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"Red Tide" Killing Manatees In Record Numbers

ST. PETERSBURG, Fla. (CBSMiami/AP) — "This is probably going to be the worst [manatee] die-off in history."
That's the grim news from Martine DeWit, a veterinarian who oversees Florida's marine mammal pathology laboratory.
A red tide algae bloom is on a killing spree, with manatees as its victims, state biologists said.
Ten or more manatess a day are dying, and the deadly algae bloom shows no sign of letting up any time soon, the Tampa Bay Times reported ( ) on Friday.
The record for manatees killed by red tide was set in 1996 with 151 killed by a toxin in the algae bloom. As of Friday, the number killed this year hit 149, and the number could surpass the current record by the end of the weekend.
DeWit said the toxins in the bloom likely settled onto the sea grass that manatee eat, causing them to become paralyzed and eventually drown. The grass beds will also likely retain their poisonous coating for another two months.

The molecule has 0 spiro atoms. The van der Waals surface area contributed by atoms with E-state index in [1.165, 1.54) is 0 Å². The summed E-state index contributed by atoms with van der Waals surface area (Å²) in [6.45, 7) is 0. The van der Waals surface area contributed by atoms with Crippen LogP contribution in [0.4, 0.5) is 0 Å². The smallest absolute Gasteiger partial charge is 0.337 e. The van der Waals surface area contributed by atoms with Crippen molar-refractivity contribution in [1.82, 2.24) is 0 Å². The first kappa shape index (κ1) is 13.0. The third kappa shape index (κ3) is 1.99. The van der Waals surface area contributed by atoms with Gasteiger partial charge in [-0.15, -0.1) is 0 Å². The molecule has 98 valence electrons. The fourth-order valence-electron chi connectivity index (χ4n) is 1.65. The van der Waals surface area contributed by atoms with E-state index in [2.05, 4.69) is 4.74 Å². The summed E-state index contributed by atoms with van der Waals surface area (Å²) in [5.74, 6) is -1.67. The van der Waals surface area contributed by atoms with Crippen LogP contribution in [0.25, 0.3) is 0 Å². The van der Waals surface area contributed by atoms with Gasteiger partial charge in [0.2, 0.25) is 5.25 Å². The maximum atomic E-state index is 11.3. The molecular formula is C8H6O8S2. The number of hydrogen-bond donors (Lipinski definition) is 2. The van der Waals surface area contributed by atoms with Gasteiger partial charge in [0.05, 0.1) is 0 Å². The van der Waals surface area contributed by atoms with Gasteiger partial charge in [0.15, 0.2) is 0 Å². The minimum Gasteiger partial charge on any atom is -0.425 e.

Nearly a dozen manatees have been rescued and are being treated at the Lowry Park Zoo in Tampa.
Red tide turns the water into a rust color, releasing large amounts of toxins. The current bloom affects 70 miles of the southwest Florida coast, from Sarasota through the middle of Lee County.
Estimates show there are between 4,000-5,000 manatees in Florida, and less than half of them are found in southwest Florida, according to the Tampa Bay Times report. Virtually all of the manatees killed by the red tide have turned up in the center of that stretch.

(TM and © 2013 CBS Local Media, a division of CBS Radio Inc. CBS RADIO and EYE Logo TM and © 2013 CBS Broadcasting Inc. Used under license. All Rights Reserved. This material may not be published, broadcast, rewritten, or redistributed. The Associated Press contributed to this report.)

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